June 23, 2013
June 23, 2013
June 26, 2013
23.1113.1 - 23.1113.10
Many engineering programs are working to provide international experiences to their students with a key objective being to foster the ability of students to work effectively in cross‐cultural situations. Traditional study abroad programs have a strong record of promoting this ability, but their capacity is often limited by costs and resource needs. Some institutions are taking steps to expand their capacity to provide students cross‐cultural experiences via the use of Global Virtual (GV) teams. However, questions remain regarding the efficacy of GV team approaches in achieving selected global competence outcomes – especially those associated with meaningful cross‐cultural experiences. Furthermore, many questions remain on how to best design and operate GV team‐based courses to achieve desired outcomes. A key question is to determine which type of team communication patterns are most effective at producing strong trust within team interactions which are essential to a meaningful cross‐cultural experience. This paper presents three findings from a study involving engineering students on study abroad and GV teams. First, evidence is presented indicating students on GV teams report similar significant increases in cross‐cultural competence as students attending SA programs. Second, two team communication patterns were identified within GV team communications. Advantages and disadvantages of each pattern are explained. Finally, evidence is presented supporting the use of targeted lessons and activities to improve communication patterns on GV teams.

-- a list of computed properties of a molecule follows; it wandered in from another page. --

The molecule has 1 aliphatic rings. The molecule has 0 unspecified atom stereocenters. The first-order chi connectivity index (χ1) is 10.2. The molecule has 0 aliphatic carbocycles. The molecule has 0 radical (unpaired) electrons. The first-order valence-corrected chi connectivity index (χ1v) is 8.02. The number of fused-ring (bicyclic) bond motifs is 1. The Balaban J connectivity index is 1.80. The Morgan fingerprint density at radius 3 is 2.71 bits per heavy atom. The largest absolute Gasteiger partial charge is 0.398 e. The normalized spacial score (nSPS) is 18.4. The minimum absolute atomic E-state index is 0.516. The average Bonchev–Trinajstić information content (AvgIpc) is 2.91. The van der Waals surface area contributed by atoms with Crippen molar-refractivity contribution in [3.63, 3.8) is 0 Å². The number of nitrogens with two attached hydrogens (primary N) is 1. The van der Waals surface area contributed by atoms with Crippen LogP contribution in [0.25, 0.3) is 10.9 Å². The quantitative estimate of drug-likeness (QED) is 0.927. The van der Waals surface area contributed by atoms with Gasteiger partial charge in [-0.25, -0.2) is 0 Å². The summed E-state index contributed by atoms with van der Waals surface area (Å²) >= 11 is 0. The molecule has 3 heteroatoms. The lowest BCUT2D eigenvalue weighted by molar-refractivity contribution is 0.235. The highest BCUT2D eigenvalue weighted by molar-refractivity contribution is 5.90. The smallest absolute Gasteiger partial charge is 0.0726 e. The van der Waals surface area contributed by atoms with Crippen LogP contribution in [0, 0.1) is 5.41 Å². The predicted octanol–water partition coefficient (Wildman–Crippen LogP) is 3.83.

Zaugg, H., & Parkinson, A. R., & Magleby, S. P., & Davies, R. (2013, June), Summary Findings on the Use of Global Virtual Teams to Achieve Selected Global Competence Learning Outcomes for Engineering Students Paper presented at 2013 ASEE Annual Conference & Exposition, Atlanta, Georgia. 10.18260/1-2--22498
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